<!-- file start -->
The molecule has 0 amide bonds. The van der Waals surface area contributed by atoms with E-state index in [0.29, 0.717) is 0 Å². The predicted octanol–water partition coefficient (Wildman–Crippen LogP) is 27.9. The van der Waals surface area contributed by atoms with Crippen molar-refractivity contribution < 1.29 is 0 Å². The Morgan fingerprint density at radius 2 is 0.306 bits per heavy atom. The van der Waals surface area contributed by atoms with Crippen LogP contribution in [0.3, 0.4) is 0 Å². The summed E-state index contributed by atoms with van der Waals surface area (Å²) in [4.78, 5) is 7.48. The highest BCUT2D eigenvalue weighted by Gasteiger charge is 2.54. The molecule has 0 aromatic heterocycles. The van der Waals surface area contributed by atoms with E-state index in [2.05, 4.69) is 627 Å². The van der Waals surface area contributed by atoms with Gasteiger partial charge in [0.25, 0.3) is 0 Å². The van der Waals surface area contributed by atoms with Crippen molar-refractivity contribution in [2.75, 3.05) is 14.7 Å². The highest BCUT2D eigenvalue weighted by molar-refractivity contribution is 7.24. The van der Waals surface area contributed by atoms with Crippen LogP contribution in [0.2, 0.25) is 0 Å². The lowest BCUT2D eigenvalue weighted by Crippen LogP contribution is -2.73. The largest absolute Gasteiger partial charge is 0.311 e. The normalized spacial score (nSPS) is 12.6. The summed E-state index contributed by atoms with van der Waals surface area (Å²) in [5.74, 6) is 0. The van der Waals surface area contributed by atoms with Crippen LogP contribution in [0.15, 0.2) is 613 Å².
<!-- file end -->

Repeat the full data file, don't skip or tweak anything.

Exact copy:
The molecule has 0 amide bonds. The van der Waals surface area contributed by atoms with E-state index in [0.29, 0.717) is 0 Å². The predicted octanol–water partition coefficient (Wildman–Crippen LogP) is 27.9. The van der Waals surface area contributed by atoms with Crippen molar-refractivity contribution < 1.29 is 0 Å². The Morgan fingerprint density at radius 2 is 0.306 bits per heavy atom. The van der Waals surface area contributed by atoms with Crippen LogP contribution in [0.3, 0.4) is 0 Å². The summed E-state index contributed by atoms with van der Waals surface area (Å²) in [4.78, 5) is 7.48. The highest BCUT2D eigenvalue weighted by Gasteiger charge is 2.54. The molecule has 0 aromatic heterocycles. The van der Waals surface area contributed by atoms with E-state index in [2.05, 4.69) is 627 Å². The van der Waals surface area contributed by atoms with Gasteiger partial charge in [0.25, 0.3) is 0 Å². The van der Waals surface area contributed by atoms with Crippen molar-refractivity contribution in [2.75, 3.05) is 14.7 Å². The highest BCUT2D eigenvalue weighted by molar-refractivity contribution is 7.24. The van der Waals surface area contributed by atoms with Crippen LogP contribution in [0.2, 0.25) is 0 Å². The lowest BCUT2D eigenvalue weighted by Crippen LogP contribution is -2.73. The largest absolute Gasteiger partial charge is 0.311 e. The normalized spacial score (nSPS) is 12.6. The summed E-state index contributed by atoms with van der Waals surface area (Å²) in [5.74, 6) is 0. The van der Waals surface area contributed by atoms with Crippen LogP contribution in [0.15, 0.2) is 613 Å².